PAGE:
It's one of the few places left on Earth where coexistence may still be possible, but it's a precarious balance. And what happens here in Tanzania will help determine the fate of the species; the country is home to a more than a third of the roughly 22,500 remaining African lions, according to data from researchers at the University of Oxford.
There's some evidence that recent steps taken to mitigate conflict are working.
In 2005, the village of Loibor Siret (population 3,000) on the Maasai steppe saw about three predator attacks on livestock each month. In 2017, the number had declined to about one a month. The biggest change in that interval was that about 90 village households built reinforced corrals, which are much more effective than the older barriers of tangled thorn bushes at keeping predators away from livestock.
Although protecting animals in pasture is a trickier challenge, the lion monitors helped to defuse 14 situations in 2017 that might have led to lion hunts, according to records collected by African People & Wildlife.
While the number of lion hunts in the region is dropping, they do still sometimes happen. In July, one of the field patrols submitted a report about a recent revenge killing, including a photograph of a dead lion with its four paws and tail removed — an old ritual for collecting talismans.
Despite such setbacks, the local lion population is beginning to bounce back.
Within a study area monitored by the nonprofit Tarangire Lion Project, the monthly count of lions hit a low of around 120 lions in fall 2011 — down from about 220 lions in 2004. But the population started to recover in 2012, reaching more than 160 lions by 2015.
"Once you make lions safe, their numbers can recover quickly," because lions reproduce rapidly, says Laly Lichtenfeld, an ecologist and co-founder of African People & Wildlife.
Says Craig Packer, a biologist and founder of the Lion Center at the University of Minnesota, who is not involved in the project: "These conflict-mitigation efforts clearly help lions, although there's always the question of whether they're going to last 20 or 50 years with a growing human population."
Wildlife refuges are sometimes not a sufficient answer — at least for species that require large ranges.
Within the boundaries of Tanzania's Tarangire National Park, lions sleep on open river banks and dangle from tree branches — they are, after all, cats — often ignoring the squadrons of open-top safari tour vehicles passing by. Here, they are mostly safe. But the protected area of the park is only a portion of the land that these lions and their prey depend upon. Large migratory animals range widely, and on the parched savannahs of eastern Africa, they mostly follow the rains.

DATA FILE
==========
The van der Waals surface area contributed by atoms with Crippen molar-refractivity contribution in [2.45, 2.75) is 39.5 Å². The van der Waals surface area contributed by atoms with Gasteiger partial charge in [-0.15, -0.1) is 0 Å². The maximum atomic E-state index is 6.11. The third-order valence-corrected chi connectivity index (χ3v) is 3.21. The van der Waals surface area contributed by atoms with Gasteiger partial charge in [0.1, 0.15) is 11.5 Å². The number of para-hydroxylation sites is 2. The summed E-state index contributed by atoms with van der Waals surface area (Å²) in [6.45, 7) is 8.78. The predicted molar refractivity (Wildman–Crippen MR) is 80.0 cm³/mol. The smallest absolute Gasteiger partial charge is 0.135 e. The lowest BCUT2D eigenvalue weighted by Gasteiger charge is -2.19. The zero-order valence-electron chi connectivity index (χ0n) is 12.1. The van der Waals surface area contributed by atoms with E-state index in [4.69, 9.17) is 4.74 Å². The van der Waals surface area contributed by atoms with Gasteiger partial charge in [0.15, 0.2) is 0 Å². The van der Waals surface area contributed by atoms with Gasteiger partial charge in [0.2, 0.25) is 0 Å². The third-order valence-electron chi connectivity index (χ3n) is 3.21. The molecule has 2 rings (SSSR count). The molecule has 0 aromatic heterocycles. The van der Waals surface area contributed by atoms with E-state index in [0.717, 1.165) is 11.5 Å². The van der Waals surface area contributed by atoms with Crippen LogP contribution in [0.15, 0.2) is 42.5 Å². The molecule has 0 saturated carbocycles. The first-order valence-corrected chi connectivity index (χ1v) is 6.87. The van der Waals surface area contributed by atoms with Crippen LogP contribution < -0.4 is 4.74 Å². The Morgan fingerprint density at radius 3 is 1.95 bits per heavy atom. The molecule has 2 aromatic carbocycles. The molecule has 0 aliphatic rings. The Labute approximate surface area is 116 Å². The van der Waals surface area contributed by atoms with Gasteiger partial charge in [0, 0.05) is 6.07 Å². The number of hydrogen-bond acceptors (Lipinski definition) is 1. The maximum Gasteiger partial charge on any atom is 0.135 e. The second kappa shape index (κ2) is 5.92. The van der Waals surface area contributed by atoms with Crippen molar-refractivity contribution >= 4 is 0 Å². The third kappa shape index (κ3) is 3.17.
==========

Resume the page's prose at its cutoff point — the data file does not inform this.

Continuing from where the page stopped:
The zebras and wildebeests that spend the dry months inside Tarangire National Park move outside the park during the wet winter months, where they munch on more nutritious grass and give birth to most of their calves. And lions, leopards and cheetah trail behind them, roaming widely on the Maasai steppe.
"The animals in Tarangire spend so much of the year outside the park, you could never put a fence around it — a fence that blocked migration in and out of the park would kill it," says Packer.
Increasingly scientists are realizing that lands outside national parks must also be considered in conservation strategies. In a study published in March in the journal Science, researchers linked the access and condition of lands surrounding Tanzania's famous Serengeti-Mara ecosystem to the health of wildlife inside the park. Overgrazing and fire suppression on the edge of the park, for instance, "squeezed" the animals into a smaller area within it, they found.
"The current way of just thinking about the borders of protected areas isn't working," says Michiel Veldhuis, an ecologist at University of Leiden in the Netherlands and a study co-author. When devising conservation strategies, he says, "we need to think about how to include people living next to protected areas."
Those people can be skeptical. Some people in nearby villages say they aren't happy about Petro's efforts.
"We don't want to hear lions roar at night," says Neema Loshiro, a 60-year-old woman selling handmade jewelry spread out on a cloth on the street of Loibor Siret. The only wildlife she wants nearby are giraffes and impalas because "they're pretty and don't attack people or eat crops."
Still, attitudes are evolving. Petro Lengima Lorkuta, Saitoti Petro's 69-year-old father, killed his first lion when he was 25, hurling a spear after the cat attacked his largest bull. In those days, he says, "If you killed a lion it showed that you were a strong warrior."
Since his extended family moved into a new ranch home and erected a reinforced corral four years ago, he says they have not lost any livestock to predators. "The modern fence is very helpful," he says.
"Now I love to see lions," just not too near his home — and he supports his son's efforts to educate neighbors about avoiding predator conflicts.
Petro still rises each day at dawn to take the cattle to pasture, as his ancestors have done for generations. But the culture is changing in many ways: Rather than allowing his father to arrange his marriages, as most young Maasai men do, Petro wooed his two brides.
"We expect the growing generation to get more education than us," he says, "and therefore to know the importance of wild animals."